Over the weekend, Microsoft began a two-year countdown to the extinction of Windows XP (end of Extended Support), encouraging XP holdouts to move to Windows 7. Now it’s the turn of Vista holdouts to seriously contemplate upgrading to Windows 7, for today (April 10, 2012) is the last day of the hugely unpopular XP successor’s mainstream support phase. Hit the jump for more.
Microsoft Server Operations Manager, Crissy House, announced that extended support for Windows Server 2000 would end on July 13th, 2010. House also said on this same date Windows Server 2003 (including R2) will move into its extended support lifecycle.
Further, she also aimed to “clarify some misperceptions” that there would be a third service pack release for Windows Server 2003 (and R2) in its remaining mainstream support life.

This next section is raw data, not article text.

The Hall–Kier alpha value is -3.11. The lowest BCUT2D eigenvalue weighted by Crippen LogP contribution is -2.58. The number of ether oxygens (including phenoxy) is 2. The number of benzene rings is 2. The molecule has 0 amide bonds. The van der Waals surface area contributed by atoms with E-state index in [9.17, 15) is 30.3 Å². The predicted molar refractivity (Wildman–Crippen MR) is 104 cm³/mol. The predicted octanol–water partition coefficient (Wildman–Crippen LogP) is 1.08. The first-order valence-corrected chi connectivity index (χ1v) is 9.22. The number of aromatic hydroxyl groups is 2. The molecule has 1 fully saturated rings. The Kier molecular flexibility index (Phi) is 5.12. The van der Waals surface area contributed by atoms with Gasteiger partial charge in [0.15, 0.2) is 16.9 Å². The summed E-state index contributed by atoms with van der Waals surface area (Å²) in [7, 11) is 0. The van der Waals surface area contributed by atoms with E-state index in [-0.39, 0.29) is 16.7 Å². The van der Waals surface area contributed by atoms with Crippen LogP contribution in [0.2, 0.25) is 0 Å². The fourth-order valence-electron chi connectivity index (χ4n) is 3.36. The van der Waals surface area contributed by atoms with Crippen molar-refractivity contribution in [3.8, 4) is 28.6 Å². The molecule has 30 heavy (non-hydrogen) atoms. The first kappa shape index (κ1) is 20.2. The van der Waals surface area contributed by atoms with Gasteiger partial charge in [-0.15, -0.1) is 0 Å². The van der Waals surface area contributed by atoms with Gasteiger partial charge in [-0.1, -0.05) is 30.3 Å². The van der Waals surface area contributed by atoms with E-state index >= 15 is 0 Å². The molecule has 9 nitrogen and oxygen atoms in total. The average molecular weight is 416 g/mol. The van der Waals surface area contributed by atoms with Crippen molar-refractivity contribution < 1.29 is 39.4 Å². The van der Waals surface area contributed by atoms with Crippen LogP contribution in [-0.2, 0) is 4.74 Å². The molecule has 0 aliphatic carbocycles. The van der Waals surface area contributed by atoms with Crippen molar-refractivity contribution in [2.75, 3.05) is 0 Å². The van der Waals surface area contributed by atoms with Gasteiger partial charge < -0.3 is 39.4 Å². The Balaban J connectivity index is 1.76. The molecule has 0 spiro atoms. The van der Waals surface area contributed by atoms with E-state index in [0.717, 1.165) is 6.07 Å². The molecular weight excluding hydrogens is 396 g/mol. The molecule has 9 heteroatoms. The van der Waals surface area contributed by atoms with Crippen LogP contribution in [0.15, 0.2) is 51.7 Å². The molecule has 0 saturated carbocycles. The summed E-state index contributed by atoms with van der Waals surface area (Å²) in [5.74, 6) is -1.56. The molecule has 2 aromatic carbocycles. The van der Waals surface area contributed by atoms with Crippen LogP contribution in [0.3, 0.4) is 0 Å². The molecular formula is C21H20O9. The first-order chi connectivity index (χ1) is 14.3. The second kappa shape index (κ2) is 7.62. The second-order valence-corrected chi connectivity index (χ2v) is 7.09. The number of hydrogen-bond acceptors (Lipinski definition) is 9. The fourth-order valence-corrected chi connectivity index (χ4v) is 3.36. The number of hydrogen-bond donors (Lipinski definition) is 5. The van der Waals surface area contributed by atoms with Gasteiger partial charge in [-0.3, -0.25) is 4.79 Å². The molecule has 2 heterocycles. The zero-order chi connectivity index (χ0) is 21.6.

This effectively ends security updates and paid support for Windows Server 2000. Those features are still available for Server 2003 until its extended support period ends in the future.
You can find the full details of the disclosure at the TechNet blog.
Microsoft has ended support for Office 2000, which was launched a decade ago. The productivity suite had been in its extended support period since July 1, 2004, which elapsed on Tuesday. If your heart still beats for Office 2000 for some reason, you can find all the patches that were released for Office 2000, during its 10-year support lifecycle, on the Download Center.
Microsoft is gearing up to enter a new era with its upcoming Office 2010 productivity suite. The company launched a limited-by-invitation technical preview of Office 2010 on Monday. It has also announced it plans to offer a web-based version of the application suite called Office Online.